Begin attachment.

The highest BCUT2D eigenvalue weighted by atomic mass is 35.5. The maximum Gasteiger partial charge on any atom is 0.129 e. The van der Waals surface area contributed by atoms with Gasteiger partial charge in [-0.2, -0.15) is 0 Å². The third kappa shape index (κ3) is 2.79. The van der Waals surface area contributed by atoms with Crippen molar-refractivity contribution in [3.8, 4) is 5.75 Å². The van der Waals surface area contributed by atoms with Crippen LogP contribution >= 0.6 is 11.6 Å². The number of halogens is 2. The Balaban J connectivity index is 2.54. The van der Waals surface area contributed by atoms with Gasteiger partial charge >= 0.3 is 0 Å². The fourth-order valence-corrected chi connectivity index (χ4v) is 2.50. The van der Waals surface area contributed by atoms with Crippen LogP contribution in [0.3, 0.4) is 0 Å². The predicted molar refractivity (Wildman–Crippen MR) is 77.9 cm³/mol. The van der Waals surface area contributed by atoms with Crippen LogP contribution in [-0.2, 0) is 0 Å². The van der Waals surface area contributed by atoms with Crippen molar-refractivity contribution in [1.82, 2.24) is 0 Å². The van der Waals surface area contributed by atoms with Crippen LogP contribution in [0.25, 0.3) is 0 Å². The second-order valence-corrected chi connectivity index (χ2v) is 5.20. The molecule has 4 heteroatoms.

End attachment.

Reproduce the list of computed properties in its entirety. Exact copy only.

The highest BCUT2D eigenvalue weighted by atomic mass is 35.5. The maximum Gasteiger partial charge on any atom is 0.129 e. The van der Waals surface area contributed by atoms with Gasteiger partial charge in [-0.2, -0.15) is 0 Å². The third kappa shape index (κ3) is 2.79. The van der Waals surface area contributed by atoms with Crippen molar-refractivity contribution in [3.8, 4) is 5.75 Å². The van der Waals surface area contributed by atoms with Crippen LogP contribution >= 0.6 is 11.6 Å². The number of halogens is 2. The Balaban J connectivity index is 2.54. The van der Waals surface area contributed by atoms with Gasteiger partial charge >= 0.3 is 0 Å². The fourth-order valence-corrected chi connectivity index (χ4v) is 2.50. The van der Waals surface area contributed by atoms with Crippen LogP contribution in [0.3, 0.4) is 0 Å². The predicted molar refractivity (Wildman–Crippen MR) is 77.9 cm³/mol. The van der Waals surface area contributed by atoms with Crippen LogP contribution in [-0.2, 0) is 0 Å². The van der Waals surface area contributed by atoms with Crippen molar-refractivity contribution in [1.82, 2.24) is 0 Å². The van der Waals surface area contributed by atoms with Crippen LogP contribution in [0.25, 0.3) is 0 Å². The second-order valence-corrected chi connectivity index (χ2v) is 5.20. The molecule has 4 heteroatoms.